How powerful is repetition in creating powerful brands and powerful politics?

A details man. That’s how Jeremy Hunt repeatedly described himself during the recent Tory leadership race. Hunt told the British public he was deeply focused on the small things that matter – the facts, figures and intricacies of politics. That was before he didn’t turn up to a crucial Brexit vote because he got ‘confused’ about whether he needed to attend. Perhaps a factor in his loss to Boris? But, before his spectacular no-show, Hunt was venturing down a well-trodden path of political and commercial rhetoric – repetition.

Everyone knows how annoying it is when a sibling or friend suddenly decides, parrot-like, to repeat everything you just said. That’s undeniably the bad side of repetition – along with eating the same lunch every day, the earworm refrains of crazy frog/baby shark and people saying ‘like’ every ten seconds.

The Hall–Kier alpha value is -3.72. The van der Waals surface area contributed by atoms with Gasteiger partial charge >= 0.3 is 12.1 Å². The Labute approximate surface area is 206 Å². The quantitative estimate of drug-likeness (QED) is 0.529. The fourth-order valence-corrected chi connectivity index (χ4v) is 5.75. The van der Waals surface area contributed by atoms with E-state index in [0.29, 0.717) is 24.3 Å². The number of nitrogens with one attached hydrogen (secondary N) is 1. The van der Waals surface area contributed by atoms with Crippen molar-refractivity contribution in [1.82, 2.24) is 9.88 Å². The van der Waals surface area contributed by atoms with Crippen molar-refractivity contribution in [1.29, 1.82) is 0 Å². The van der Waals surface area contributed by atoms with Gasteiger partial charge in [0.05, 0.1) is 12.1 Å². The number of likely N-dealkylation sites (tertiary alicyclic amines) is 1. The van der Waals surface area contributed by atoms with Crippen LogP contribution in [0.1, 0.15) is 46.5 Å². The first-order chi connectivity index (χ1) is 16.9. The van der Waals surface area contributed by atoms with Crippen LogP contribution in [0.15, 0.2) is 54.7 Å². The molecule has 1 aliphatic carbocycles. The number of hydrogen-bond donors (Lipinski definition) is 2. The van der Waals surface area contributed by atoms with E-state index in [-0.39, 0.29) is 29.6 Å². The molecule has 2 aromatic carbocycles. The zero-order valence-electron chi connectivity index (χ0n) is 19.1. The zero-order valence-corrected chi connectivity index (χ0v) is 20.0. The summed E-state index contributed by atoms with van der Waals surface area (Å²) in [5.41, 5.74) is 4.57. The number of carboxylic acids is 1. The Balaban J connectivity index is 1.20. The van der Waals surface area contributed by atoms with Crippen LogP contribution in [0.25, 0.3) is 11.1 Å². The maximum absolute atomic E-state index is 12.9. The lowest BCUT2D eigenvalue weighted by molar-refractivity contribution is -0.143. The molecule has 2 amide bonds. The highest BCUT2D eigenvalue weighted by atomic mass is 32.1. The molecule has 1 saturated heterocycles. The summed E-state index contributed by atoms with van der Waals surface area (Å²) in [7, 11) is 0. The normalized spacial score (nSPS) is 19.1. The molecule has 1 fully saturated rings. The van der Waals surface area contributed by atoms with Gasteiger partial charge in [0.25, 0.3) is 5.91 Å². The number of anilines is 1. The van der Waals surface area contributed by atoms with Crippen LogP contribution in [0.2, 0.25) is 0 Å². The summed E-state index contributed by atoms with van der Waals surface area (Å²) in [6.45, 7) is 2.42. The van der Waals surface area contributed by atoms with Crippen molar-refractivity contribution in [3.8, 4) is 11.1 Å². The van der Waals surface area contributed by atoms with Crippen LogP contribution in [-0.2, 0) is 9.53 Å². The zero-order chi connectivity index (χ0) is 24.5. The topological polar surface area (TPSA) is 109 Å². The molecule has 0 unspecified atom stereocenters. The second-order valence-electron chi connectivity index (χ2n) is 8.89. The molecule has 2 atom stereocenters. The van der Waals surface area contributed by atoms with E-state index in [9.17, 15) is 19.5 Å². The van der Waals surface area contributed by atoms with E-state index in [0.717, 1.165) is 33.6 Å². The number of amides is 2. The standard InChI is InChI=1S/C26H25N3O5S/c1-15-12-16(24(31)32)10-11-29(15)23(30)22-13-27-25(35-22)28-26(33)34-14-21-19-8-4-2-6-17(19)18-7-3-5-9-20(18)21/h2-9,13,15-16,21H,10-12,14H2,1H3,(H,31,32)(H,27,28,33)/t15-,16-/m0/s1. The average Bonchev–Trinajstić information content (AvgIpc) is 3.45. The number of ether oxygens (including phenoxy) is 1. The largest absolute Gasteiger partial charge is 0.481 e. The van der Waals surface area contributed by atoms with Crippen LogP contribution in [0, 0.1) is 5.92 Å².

But what if repetition isn’t as annoying as we think? And, deep down, we like it so much it makes us reach for our wallets and buy things we didn’t know we needed. Not only that. It even has the power to influence where we put that cross on polling day. Used with a bit of subtlety and finesse (or, in some cases, with no subtlety whatsoever – I’m talking to you, Donald!), repetition can be a potent marketing tool.

A sense of déjà vu

Repetition makes us feel safe. Our brains are always on the lookout for patterns so when we see the same information being repeated – words, phrases, names, logos or even people – our brain prioritises this and dismisses everything else as irrelevant. On top of that, research shows people tend to prefer things they are familiar with and which they see regularly. The more you see Jacob Rees-Mogg, the more you love him, right?

Apparently so. It turns out the more voters are exposed to a candidate, the more votes that candidate receives – regardless of the popularity of their policies. And when it comes to brands, consumer testing found that heavily promoted products are more positively rated by shoppers. The research published in the Journal of Advertising found that frequently repeating adverts signals to consumers that the product is higher quality, even more so than an expensive price tag.

Repetition across the board